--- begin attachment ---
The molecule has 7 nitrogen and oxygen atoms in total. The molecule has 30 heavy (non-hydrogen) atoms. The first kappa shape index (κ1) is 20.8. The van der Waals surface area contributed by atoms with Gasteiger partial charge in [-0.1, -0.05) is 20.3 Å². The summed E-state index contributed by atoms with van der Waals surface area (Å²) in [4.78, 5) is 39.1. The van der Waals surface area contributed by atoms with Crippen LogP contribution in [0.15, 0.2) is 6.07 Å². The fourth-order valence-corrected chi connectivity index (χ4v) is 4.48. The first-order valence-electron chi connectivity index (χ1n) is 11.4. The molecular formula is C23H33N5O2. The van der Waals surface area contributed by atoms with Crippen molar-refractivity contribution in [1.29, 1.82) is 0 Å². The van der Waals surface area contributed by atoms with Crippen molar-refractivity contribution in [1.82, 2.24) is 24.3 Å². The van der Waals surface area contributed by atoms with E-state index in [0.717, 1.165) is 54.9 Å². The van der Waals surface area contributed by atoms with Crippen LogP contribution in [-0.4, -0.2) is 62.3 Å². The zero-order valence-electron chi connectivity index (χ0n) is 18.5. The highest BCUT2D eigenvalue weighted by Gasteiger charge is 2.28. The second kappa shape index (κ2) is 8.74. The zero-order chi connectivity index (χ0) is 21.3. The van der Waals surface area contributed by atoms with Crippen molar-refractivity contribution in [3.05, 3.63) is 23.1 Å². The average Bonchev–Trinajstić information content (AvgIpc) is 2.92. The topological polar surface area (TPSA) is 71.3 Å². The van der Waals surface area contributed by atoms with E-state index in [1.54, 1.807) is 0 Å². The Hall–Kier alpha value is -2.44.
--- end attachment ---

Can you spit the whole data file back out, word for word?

The molecule has 7 nitrogen and oxygen atoms in total. The molecule has 30 heavy (non-hydrogen) atoms. The first kappa shape index (κ1) is 20.8. The van der Waals surface area contributed by atoms with Gasteiger partial charge in [-0.1, -0.05) is 20.3 Å². The summed E-state index contributed by atoms with van der Waals surface area (Å²) in [4.78, 5) is 39.1. The van der Waals surface area contributed by atoms with Crippen LogP contribution in [0.15, 0.2) is 6.07 Å². The fourth-order valence-corrected chi connectivity index (χ4v) is 4.48. The first-order valence-electron chi connectivity index (χ1n) is 11.4. The molecular formula is C23H33N5O2. The van der Waals surface area contributed by atoms with Crippen molar-refractivity contribution in [1.29, 1.82) is 0 Å². The van der Waals surface area contributed by atoms with Crippen molar-refractivity contribution in [1.82, 2.24) is 24.3 Å². The van der Waals surface area contributed by atoms with E-state index in [0.717, 1.165) is 54.9 Å². The van der Waals surface area contributed by atoms with Crippen LogP contribution in [-0.4, -0.2) is 62.3 Å². The zero-order valence-electron chi connectivity index (χ0n) is 18.5. The highest BCUT2D eigenvalue weighted by Gasteiger charge is 2.28. The second kappa shape index (κ2) is 8.74. The zero-order chi connectivity index (χ0) is 21.3. The van der Waals surface area contributed by atoms with Crippen molar-refractivity contribution in [3.05, 3.63) is 23.1 Å². The average Bonchev–Trinajstić information content (AvgIpc) is 2.92. The topological polar surface area (TPSA) is 71.3 Å². The van der Waals surface area contributed by atoms with E-state index in [1.54, 1.807) is 0 Å². The Hall–Kier alpha value is -2.44.